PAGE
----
The behaviours associated with mental health disorders such as depression, anxiety, alcohol or substance abuse vary across individuals. All of these should be considered as potentially a sign that there is a problem and that someone in your workplace or wider team is struggling with mental health concerns. Behaviours may be exhibited as follows:
• More frequent, prolonged and increasing in intensity;
• Unusual or out of the ‘normal’ scope of behaviour exhibited by this individual; and
• Ongoing, irrational or disproportionally extreme.
Given that many people experiencing mental illness do not seek treatment, it is important to recognise the role that early recognition can play. Common signs indicative of a mental health issue include:
• Mood swings
• Easily distracted
• Blaming others/making excuses
• Late/absent for work
• Less sociable and withdrawn
• Loss of interest in food
• Isolation/withdrawal from social networks and relationships
• Irritability and frustration
• Low motivation
• Poor attention to detail
• Taking risks/being reckless
• Poor personal hygiene
How can you move forward and be proactive about the mental health in your workplace and support your team?
The reality is that even if no-one is talking about them, mental health issues are happening.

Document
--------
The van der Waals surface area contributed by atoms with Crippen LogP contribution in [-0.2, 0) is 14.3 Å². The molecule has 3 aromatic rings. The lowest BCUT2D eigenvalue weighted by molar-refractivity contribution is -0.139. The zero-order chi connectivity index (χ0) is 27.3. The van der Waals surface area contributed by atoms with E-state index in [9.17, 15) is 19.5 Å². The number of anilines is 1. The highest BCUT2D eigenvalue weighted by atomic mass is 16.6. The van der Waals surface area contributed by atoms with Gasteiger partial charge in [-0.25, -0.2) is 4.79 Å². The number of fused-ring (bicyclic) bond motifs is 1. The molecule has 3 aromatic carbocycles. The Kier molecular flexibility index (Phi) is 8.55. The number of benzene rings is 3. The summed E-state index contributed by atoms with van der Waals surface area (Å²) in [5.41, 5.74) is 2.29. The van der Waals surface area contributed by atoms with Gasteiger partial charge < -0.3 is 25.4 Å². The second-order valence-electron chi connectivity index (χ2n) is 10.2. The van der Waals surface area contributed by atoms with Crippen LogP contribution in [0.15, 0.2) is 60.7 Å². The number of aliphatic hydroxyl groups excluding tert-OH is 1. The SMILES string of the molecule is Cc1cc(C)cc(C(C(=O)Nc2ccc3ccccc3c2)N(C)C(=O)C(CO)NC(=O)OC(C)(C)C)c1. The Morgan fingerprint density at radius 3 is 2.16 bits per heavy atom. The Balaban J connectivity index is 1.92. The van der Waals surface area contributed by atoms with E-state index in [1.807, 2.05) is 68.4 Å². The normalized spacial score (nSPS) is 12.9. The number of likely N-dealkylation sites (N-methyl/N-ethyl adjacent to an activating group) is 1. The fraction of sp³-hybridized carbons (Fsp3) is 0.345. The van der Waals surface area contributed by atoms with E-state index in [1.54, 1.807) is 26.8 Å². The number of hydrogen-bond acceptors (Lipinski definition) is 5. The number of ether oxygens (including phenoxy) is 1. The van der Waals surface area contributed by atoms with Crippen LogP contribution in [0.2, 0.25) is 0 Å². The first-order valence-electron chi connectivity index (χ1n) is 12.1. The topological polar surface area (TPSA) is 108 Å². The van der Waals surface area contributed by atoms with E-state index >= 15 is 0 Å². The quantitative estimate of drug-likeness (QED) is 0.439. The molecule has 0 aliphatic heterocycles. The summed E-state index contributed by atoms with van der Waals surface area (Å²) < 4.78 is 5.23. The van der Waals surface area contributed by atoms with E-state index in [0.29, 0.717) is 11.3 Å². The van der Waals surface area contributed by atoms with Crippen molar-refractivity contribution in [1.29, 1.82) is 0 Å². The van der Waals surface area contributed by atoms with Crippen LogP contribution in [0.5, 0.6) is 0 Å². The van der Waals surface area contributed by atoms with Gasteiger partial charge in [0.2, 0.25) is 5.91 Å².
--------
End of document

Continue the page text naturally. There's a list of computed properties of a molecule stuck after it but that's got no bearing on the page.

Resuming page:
Unless you are a trained professional or expert you might feel overwhelmed or unsure about how to proceed from here, especially if you are concerned for yourself or someone you employ or work with.
The most important lesson is that you/we need to talk about it. Brushing it under the carpet or ignoring it WILL NOT HELP. In fact, it will just help to amplify it or to let it grow in significance as a problem. Talking is sometimes the hardest thing to do, but its also the most important.
What help is available?
If you need to talk, free call or text 1737 to talk to a trained counsellor. They’re available day and night.
There are also a range of resources and services available to help New Zealanders including phone and online services and information, as well as face to face support.
Most services are free, provide information and confidential advice from trained professionals. There’s also information for family, whānau, or friends if they need advice and support.
Visiting this government website will provide you with a list of available options and some really great support options.
However, if you are feeling suicidal or are worried that someone in your bubble might be – don’t wait for help – it’s important to get the help you/they deserve right now. Call Lifeline now and talk to someone who understands. The number and website are clearly displayed below.
If you need someone to talk to please call:
- Depression helpline: Free call 0800 111 757 or text 8681
- Alcohol Drug Helpline: Free call 0800 787 797 or text 8681
- Gambling Helpline: Free call 0800 654 655 or text 8006
- Healthline – 0800 611 116 – to get help from a registered nurse 24/7.
- Lifeline – 0800 543 354
- Samaritans – 0800 726 666
Take care at this difficult time. You aren’t alone. We are all in this together and we are working this out one day at a time, just like you.
To find out how we are working under COVID-19 alert level 3 please read here: https://www.proclimb.co.nz/covid-19-alert-level-3-operations/